07 Jul Compare Federal and Private Student Loans
Part of the college financial aid process is determining whether or not to take out student loans, and how much money to borrow. All student loans are not created equally, so be very sure of what you receive. Students and parents should always turn to federal student loans first. You will usually see them listed as part of the financial aid award letter, while you will need to research and obtain private student loans on your own.
Federal Direct Subsidized Loans have slightly better payment terms because the Department of Education pays the interest while the student is in school and meets the loan’s criteria. You must be able to demonstrate financial need to qualify for subsidized loans. The student is responsible for paying interest on Direct Unsubsidized Loans while he or she is in school, but this amount may be deferred and included into payments when the student graduates. There is no requirement to demonstrate financial need to receive an unsubsidized loan. Federal Perkins Loans are low-interest federal student loans for undergraduate and graduate students with exceptional financial need. PLUS loans are available at a fixed interest rate to parents of dependent undergraduate students, as well as graduate or professional degree students. There are also certain loan fees which are charged for both direct and PLUS loans.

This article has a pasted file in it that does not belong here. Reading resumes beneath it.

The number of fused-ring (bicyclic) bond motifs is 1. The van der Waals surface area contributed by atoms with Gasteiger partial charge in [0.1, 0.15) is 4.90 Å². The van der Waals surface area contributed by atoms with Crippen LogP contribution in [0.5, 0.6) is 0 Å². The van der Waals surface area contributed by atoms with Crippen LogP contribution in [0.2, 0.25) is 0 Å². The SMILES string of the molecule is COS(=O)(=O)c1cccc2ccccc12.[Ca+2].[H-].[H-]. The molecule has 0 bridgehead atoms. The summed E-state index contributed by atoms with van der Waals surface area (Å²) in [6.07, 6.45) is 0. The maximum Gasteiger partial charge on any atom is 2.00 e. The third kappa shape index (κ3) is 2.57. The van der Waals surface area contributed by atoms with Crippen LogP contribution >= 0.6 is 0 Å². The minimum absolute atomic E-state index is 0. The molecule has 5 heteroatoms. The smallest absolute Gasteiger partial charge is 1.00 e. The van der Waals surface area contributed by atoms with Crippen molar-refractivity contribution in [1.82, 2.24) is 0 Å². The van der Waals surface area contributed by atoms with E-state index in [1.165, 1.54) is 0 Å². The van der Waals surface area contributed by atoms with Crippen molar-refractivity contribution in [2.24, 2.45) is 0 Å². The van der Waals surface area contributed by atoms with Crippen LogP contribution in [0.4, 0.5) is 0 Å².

If you still need additional funds to cover college expenses, the next step is to research private student loans. Lenders have a great deal of latitude in setting up their student loan program. You will need to research fees, interest rates, variable versus fixed interest, repayment options, prepayment penalty fees, and consolidation opportunities to make sure you receive the best option. Here are the major differences between federal and private student loans:
• Repayment: With federal student loans, repayment does not begin until after you graduate or leave school. Some private lenders require payment to begin immediately.
• Interest Rate: Interest rates may be fixed or variable. Federal student loans offer fixed interest rates, so you know what you are paying for the entire term of your loan. Private student loans may offer fixed or variable rates, which may increase over time.
• Interest Accrual: You must understand when interest begins accruing on your loans. It may be deferred until payment on the principal is due, but that can add up to a substantial amount of money, depending on your interest rate.
• Credit Check: Most federal loans do not require a credit history. Private student loans do, which may result in a higher interest rate or stricter repayment terms. Student borrowers may also need a co-signer on private student loans.
• Consolidation: Federal student loans may be combined into a Direct Consolidation Loan, which may make it easier to handle repayment. Private student loans will vary on the ability to be consolidated.
There are many things to take into consideration before agreeing to any type of student loan. Make sure you understand the risks, differences, and benefits before you sign.
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